Every year in Georgia and across the U.S., drowsy driving leads to about 328,000 accidents according to the AAA Foundation for Traffic Safety. Of those, approximately 109,000 result in injuries and 6,400 in a fatality. “Reduce fatigued-related accidents” is one of the 10 goals listed in the 2017-2018 Most Wanted List from the National Transportation Safety Board.
A position statement from the American Academy of Sleep Medicine shows that drowsy driving is an inherent risk in one particular industry: ridesharing. The AASM calls for rideshare companies like Uber and Lyft to collaborate with government officials, law enforcement and medical professionals to address what is clearly a public safety hazard.
The reasons for this inherent risk are several. Many rideshare drivers, sometimes prompted by the low fare and lack of salary incentives, work long hours and often drive late at night or early in the morning when sleepiness is at its peak. As many drivers are independent contractors, they are never screened for conditions that can contribute to drowsy driving like sleep apnea.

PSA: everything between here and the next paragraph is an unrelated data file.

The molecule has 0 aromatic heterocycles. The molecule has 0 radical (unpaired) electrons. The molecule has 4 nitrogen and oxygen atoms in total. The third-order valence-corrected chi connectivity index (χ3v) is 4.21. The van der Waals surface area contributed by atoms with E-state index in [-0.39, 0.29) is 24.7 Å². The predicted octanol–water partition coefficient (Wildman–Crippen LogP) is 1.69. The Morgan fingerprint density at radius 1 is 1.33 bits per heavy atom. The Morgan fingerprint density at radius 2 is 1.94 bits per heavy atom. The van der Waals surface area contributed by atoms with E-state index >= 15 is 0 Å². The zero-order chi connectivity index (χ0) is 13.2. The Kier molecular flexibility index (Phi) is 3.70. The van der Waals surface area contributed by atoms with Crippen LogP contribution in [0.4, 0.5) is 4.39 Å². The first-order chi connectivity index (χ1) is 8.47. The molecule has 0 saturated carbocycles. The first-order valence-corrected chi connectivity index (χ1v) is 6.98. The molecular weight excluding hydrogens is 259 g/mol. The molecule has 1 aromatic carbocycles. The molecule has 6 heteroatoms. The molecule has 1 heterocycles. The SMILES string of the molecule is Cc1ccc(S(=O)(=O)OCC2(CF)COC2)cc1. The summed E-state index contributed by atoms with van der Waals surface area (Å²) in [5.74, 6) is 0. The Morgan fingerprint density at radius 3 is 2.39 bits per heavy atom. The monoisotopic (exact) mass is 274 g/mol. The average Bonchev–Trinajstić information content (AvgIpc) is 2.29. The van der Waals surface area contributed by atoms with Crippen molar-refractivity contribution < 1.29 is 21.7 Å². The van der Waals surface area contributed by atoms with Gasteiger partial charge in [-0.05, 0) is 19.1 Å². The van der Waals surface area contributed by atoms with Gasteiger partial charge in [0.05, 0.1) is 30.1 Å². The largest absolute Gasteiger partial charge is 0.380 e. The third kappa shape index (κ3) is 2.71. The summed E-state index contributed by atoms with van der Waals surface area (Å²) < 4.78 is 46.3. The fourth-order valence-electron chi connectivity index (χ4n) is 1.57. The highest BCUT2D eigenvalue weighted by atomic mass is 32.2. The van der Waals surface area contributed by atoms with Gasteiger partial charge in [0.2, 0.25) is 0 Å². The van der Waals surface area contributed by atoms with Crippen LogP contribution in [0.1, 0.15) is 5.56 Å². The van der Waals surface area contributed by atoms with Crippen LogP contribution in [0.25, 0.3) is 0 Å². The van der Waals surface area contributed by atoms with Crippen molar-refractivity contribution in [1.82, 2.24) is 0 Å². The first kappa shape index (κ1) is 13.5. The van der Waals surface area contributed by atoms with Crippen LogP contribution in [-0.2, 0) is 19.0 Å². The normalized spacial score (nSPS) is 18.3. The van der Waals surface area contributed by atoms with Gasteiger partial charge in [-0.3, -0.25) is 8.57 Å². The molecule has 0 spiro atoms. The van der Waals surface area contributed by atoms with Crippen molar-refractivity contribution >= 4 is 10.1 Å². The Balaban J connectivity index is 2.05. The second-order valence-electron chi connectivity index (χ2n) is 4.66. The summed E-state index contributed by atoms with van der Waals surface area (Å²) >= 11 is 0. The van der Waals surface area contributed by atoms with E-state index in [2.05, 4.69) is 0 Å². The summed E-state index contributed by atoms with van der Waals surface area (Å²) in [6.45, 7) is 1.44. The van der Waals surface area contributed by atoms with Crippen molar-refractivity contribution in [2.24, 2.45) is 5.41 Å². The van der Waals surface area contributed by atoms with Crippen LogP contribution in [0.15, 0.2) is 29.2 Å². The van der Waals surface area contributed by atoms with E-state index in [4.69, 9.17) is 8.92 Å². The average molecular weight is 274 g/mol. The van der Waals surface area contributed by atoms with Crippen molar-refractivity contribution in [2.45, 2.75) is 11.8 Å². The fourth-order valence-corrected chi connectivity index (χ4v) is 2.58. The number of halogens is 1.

Uber mandated back in February that all drivers go offline for 6 consecutive hours after 12 duty hours; Lyft also has a similar requirement. The AASM states that these hours are not enough because many drivers hold multiple jobs, even with multiple ridesharing companies.
Since drivers are responsible for maintaining control of their vehicles, they will be to blame for any accidents they cause through drowsy driving. Victims may be able to file an auto accident claim to be reimbursed for medical bills, pain and suffering and other losses, but having legal assistance is recommended. A lawyer may back up the claim with the help of investigators and other third parties. The client might also discuss with the lawyer whether to go through a civil trial or opt for an out-of-court settlement.